Not far from the geographical center of Laos, I had made the journey (by local bus from Luang Prabang) to Phonsavan, a relatively backwater town, for one reason – to visit the mysterious Plain of Jars. It’s not known for sure, but scholars put the jars (sculpted from boulders 20km away and transported to various sites in the surrounding region) to be around 2,000 years old, and used as funeral urns by a lost society of ancient people.
Unfortunately there is more to this story than just a few hills with stone jars scattered across them as I would learn. This area of Laos and along the Vietnamese boarder suffered horribly during the Vietnam War which contributed to the continued poverty of many in this nation. During the Vietnam War the United States was conducting a secret war within Laos in a failed attempt to suppress communist elements and disrupt the Ho Chi Minh trail. Their weapon of choice was bombing, unimaginable amounts of bombing, which ended up making Laos the most bombed country in history. The US dropped more bombs here than they did on Germany and Japan combined during WWII. They carried out over 550,000 bombing missions dropping some two million tonnes of ordnances, including cluster bombs - 30% of which lie unexploded (UXO) waiting for a peasant farmer or child to find. People still die every year here from bombs dropped 30 years ago.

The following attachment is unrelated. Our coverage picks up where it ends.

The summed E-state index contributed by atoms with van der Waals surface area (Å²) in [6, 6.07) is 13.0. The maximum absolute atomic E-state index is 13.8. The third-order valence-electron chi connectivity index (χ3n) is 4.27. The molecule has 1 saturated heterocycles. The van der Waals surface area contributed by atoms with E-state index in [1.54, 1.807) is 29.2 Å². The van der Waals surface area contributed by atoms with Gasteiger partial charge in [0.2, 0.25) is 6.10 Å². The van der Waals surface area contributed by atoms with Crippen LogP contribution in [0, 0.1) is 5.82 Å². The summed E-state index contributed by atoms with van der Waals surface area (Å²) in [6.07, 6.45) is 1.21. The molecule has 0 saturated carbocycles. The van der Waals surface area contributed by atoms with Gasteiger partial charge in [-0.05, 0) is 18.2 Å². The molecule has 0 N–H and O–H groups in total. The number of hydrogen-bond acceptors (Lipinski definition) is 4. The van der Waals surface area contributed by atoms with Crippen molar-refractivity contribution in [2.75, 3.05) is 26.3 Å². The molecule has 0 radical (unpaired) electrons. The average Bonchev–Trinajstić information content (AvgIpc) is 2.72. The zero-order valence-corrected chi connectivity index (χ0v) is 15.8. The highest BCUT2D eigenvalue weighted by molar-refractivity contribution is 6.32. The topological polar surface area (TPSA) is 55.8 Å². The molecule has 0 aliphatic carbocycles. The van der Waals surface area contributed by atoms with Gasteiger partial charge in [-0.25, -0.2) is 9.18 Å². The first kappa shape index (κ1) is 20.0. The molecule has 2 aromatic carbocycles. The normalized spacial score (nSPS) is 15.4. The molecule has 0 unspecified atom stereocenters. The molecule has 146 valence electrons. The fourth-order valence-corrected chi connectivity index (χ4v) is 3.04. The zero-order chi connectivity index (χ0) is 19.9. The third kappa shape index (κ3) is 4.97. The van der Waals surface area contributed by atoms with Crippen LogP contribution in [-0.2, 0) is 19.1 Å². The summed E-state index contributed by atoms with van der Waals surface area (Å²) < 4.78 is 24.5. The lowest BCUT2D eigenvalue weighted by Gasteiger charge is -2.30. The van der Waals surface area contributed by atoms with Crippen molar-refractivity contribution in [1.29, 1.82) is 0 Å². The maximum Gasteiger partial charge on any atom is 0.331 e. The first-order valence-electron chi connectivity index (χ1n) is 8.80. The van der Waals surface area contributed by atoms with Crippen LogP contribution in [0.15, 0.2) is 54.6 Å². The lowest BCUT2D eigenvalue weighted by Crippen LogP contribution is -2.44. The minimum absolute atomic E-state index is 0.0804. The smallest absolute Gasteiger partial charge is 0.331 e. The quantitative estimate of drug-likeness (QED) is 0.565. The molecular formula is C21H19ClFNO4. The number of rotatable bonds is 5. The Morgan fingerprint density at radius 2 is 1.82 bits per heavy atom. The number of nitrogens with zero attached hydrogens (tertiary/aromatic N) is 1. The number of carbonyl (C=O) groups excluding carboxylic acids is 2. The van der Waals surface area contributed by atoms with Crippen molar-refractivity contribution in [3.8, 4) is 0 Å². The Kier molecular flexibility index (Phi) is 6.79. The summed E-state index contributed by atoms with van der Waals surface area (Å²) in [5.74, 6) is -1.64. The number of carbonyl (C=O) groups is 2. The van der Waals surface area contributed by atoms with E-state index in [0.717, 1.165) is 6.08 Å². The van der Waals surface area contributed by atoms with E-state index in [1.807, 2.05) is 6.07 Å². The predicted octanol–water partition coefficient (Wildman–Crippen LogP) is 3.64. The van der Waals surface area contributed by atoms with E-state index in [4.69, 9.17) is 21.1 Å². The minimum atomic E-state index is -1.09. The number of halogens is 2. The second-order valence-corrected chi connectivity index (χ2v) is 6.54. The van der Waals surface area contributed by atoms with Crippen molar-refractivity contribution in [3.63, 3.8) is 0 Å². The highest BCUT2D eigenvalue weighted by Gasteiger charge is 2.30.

The Plain of Jars weren’t spared by the bombing, many of Jars were destroyed when bombs landed near-by. Due to the fact that the area could still have bombies (kind of like hand grenades), from cluster bombs in the ground, we had to keep to areas that have been cleared of ‘bombies’ while exploring the Jars. The Mines Advisory Group (MAG) is doing a lot of great work in Laos to clear the land of this deadly threat to daily life.
On a brighter note, our guide that we had for the day, Poa, was never short of an interesting story or fact about the area. Like, the largest Jar which weighs in at more than 6,000 kgs represents a high status funeral Jar. Some who I was on the tour with were more reflective about the whole thing; I was just excited to be in such a unique place on my birthday. Definitely worth the visit if you’re in this neck of the woods!